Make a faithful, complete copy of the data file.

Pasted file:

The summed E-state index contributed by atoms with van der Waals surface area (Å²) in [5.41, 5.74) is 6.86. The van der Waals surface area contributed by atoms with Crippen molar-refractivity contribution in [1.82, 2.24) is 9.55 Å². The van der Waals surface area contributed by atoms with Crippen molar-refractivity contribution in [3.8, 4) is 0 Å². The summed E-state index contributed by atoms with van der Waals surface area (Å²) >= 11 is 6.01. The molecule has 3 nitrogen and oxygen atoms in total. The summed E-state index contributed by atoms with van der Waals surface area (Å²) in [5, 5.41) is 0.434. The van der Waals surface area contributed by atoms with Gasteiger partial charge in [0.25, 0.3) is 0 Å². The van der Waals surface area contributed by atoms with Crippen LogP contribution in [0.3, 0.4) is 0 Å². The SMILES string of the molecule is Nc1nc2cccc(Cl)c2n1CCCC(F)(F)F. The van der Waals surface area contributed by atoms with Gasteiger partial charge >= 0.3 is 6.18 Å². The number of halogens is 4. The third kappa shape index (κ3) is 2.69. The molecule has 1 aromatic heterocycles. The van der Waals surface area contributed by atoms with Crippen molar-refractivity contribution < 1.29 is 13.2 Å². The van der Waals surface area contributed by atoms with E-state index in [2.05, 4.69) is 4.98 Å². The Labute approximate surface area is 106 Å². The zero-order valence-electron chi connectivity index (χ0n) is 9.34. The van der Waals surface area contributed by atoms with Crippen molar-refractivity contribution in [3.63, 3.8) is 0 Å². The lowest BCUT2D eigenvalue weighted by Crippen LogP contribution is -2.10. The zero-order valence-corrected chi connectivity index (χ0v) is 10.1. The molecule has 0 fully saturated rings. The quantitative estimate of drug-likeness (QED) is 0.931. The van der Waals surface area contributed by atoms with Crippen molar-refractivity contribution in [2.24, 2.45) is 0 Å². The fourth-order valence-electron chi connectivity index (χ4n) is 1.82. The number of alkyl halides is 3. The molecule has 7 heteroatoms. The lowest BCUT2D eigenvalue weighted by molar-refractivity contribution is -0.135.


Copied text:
The summed E-state index contributed by atoms with van der Waals surface area (Å²) in [5.41, 5.74) is 6.86. The van der Waals surface area contributed by atoms with Crippen molar-refractivity contribution in [1.82, 2.24) is 9.55 Å². The van der Waals surface area contributed by atoms with Crippen molar-refractivity contribution in [3.8, 4) is 0 Å². The summed E-state index contributed by atoms with van der Waals surface area (Å²) >= 11 is 6.01. The molecule has 3 nitrogen and oxygen atoms in total. The summed E-state index contributed by atoms with van der Waals surface area (Å²) in [5, 5.41) is 0.434. The van der Waals surface area contributed by atoms with Gasteiger partial charge in [0.25, 0.3) is 0 Å². The van der Waals surface area contributed by atoms with Crippen LogP contribution in [0.3, 0.4) is 0 Å². The SMILES string of the molecule is Nc1nc2cccc(Cl)c2n1CCCC(F)(F)F. The van der Waals surface area contributed by atoms with Gasteiger partial charge >= 0.3 is 6.18 Å². The number of halogens is 4. The third kappa shape index (κ3) is 2.69. The molecule has 1 aromatic heterocycles. The van der Waals surface area contributed by atoms with Crippen molar-refractivity contribution < 1.29 is 13.2 Å². The van der Waals surface area contributed by atoms with E-state index in [2.05, 4.69) is 4.98 Å². The Labute approximate surface area is 106 Å². The zero-order valence-electron chi connectivity index (χ0n) is 9.34. The van der Waals surface area contributed by atoms with Crippen molar-refractivity contribution in [3.63, 3.8) is 0 Å². The lowest BCUT2D eigenvalue weighted by Crippen LogP contribution is -2.10. The zero-order valence-corrected chi connectivity index (χ0v) is 10.1. The molecule has 0 fully saturated rings. The quantitative estimate of drug-likeness (QED) is 0.931. The van der Waals surface area contributed by atoms with Crippen molar-refractivity contribution in [2.24, 2.45) is 0 Å². The fourth-order valence-electron chi connectivity index (χ4n) is 1.82. The number of alkyl halides is 3. The molecule has 7 heteroatoms. The lowest BCUT2D eigenvalue weighted by molar-refractivity contribution is -0.135.